‘It’s hard to be sitting at that table’: Sayward councillor quits over dysfunction

'It's hard to be sitting at that table': Sayward councillor quits over dysfunction
The Sayward mayor and councillors sit at the council table at the March 5, 2024 council meeting.

After almost a-year-and-a-half as a councillor for the Village of Sayward, Kohen Gilkin has resigned from his seat due to the dysfunction in the municipality.

Gilkin was elected as a councillor in the 2022 election, and he says his love of politics brought him to running for the seat.

“I’ve always been a fan of politics,” he told CHEK News in an interview. “And so I thought, you know what, this gives me the opportunity to show my community that there are younger people that are willing to run, and there are younger people that are willing to get involved and start, helping democracy, push our institutions forward and get younger people elected.”

Gilkin says he was excited to be elected and get started working for the community, but four or five months after the election, the winds shifted.

“We started to see some head butting, we weren’t getting along, things were not working out,” he said.

“You can go back and look on all of the past meetings that we’ve had over the last year, and you can see how our meetings go. It starts off, the meetings called the order and then sometimes it starts a little bit smoother, and then the other times, it just turns right into points order being called and the dysfunction in a sense.”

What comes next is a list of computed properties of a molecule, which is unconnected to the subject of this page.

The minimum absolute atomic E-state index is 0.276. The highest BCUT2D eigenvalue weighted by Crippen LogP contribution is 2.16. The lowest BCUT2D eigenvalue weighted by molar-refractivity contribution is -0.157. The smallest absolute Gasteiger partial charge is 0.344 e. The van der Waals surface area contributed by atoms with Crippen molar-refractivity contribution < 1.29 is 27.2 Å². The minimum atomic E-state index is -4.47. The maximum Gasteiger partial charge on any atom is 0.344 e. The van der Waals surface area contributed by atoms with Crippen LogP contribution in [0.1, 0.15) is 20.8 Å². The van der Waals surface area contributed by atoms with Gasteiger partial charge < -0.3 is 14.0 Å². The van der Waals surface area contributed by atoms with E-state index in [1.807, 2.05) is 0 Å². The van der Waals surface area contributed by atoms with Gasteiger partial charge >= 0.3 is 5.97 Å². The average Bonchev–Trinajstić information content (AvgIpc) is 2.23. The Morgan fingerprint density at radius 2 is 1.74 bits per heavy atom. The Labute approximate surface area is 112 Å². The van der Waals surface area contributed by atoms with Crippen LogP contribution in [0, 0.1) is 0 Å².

“It’s a sad state, it’s hard to watch, it’s hard to be sitting at that table and see your constituents come into that room, and the disappointment that they see with this council and the dysfunction that we’re displaying to our whole community, and really, everywhere across the province.”

CBC recently reported on the dysfunction in Sayward, noting that over the past five years there have been five mayors and four chief administrative officers. This is the highest turnover rate for both of these positions in the whole province.

READ MORE FROM CBC: B.C. municipality to debate whether it should continue to exist

“There has been turmoil in the past with Sayward and I can’t point to one issue, because it’s…I can’t really explain how it happens,” he says. “It seems that there’s something that’s just not fitting, in a sense with what’s going on.”

At the March 5 Sayward council meeting, a resident brought up the idea of dissolving the municipality to resolve the issues. Though Gilkin won’t be part of the decision, he does not believe this is the route council will take.

“I personally, I don’t think Sayward will ever dissolve,” he said.

Gilkin says this isn’t the end of his political journey, not ruling anything out.

“I don’t think there’s anything that will sway me away from a future running, I even said I would consider running in the next election for municipal government,” Gilkin said. “I would run back for Sayward but I’d want them to figure out the issues and start to resolve things.”

Laura BroughamLaura Brougham

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